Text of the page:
As the years compounded, Wesley started to get sick. It was a slow illness, the kind that gradually eats away at something on your insides, something you don’t know you have until it starts to hurt and deteriorate. On his good days he had his morning cup of coffee and went along with his day; but he had bad days too, days where he laid in bed covered in sweat and retching bile into a bucket. It was when the bad days started to outnumber the good that the men decided their prayers were being heard by the wrong God. A malicious God. A God who would never bring their babies back to them.
Together they decided to turn to different Gods. Gods who asked more from them than just prayers. Gods who required rituals and sacrifices and late night communications. Gods who demanded that you work for your reward. No strangers to work, Joe and Wesley committed their time to appeasing these Gods, to figuring a way to meet their children.
What they settled on was a way where nothing, not even death, could move them from their post. Their wives knew where they were, surely their children had been told too. If they wandered, there was a chance their paths would never cross theirs. It wasn’t the waiting that bothered them, it was the thought that they wasted time waiting. The only way to keep from feeling like they should have done something else was to keep doing the thing they had always been doing.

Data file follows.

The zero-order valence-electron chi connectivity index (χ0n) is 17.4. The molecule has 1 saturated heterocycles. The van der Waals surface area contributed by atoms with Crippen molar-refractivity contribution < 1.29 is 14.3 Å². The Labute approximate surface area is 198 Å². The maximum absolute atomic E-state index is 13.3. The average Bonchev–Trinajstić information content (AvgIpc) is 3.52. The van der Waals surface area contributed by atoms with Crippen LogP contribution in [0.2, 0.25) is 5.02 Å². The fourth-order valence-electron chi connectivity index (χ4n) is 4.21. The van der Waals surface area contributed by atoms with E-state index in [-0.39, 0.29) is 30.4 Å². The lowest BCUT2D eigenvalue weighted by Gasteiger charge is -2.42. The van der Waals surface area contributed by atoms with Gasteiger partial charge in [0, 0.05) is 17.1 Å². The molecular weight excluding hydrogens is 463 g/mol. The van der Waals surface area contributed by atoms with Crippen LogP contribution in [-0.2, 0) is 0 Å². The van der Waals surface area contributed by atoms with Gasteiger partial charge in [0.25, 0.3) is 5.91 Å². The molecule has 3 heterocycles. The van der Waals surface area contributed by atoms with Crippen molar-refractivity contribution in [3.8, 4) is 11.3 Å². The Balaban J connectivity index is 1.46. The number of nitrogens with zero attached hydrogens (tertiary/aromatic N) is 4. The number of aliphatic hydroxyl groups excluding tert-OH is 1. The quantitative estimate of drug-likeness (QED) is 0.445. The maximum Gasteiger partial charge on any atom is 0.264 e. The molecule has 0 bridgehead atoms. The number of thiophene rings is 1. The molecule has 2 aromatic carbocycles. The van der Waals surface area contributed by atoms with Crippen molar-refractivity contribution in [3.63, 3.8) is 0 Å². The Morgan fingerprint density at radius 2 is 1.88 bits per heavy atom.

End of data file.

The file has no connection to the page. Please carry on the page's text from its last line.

And so, the men set to seal their fates. On the night of the new moon, they stood on either side of the cemetery gate. The moon was a shard amongst the stars and darkness circled them, creeping in closer as they got deeper into the night. In one hand, each man held a rabbit by its hind legs, the animal thrusting its body in an attempt to escape as it dangled upside down. In the other, each man held a sharpened stone. They had practiced the ritual nightly for a month. They had been unable to find anything that would allow a person to bind himself to a place. The only way they were going to make this happen was if each man bound the other. This meant that each man was working to seal the others fate and that timing had to be perfect. A second’s mistake would leave one of them eternally on the lookout until his family released him while the other had to deal with mortality.
Smooth slices across rabbits’ flesh
Blood pooling at each man’s feet.
Chanting: rhythm and repetition.
Staring, waiting, hoping.
Fear echoing louder than any other night air noise.Silence.
Greg closed the trunk of his car, looked both ways, and then crossed the road. He could tell it had been some time since anyone tried walking into the cemetery from the path that lead up to it. Brambles hadn’t had time to take over yet, but the vines were overgrown and require some light tugging to move through. About an 8th of a mile in front of him were the gates to the cemetery, put in some time after it became more than just a family plot, and two stone statues.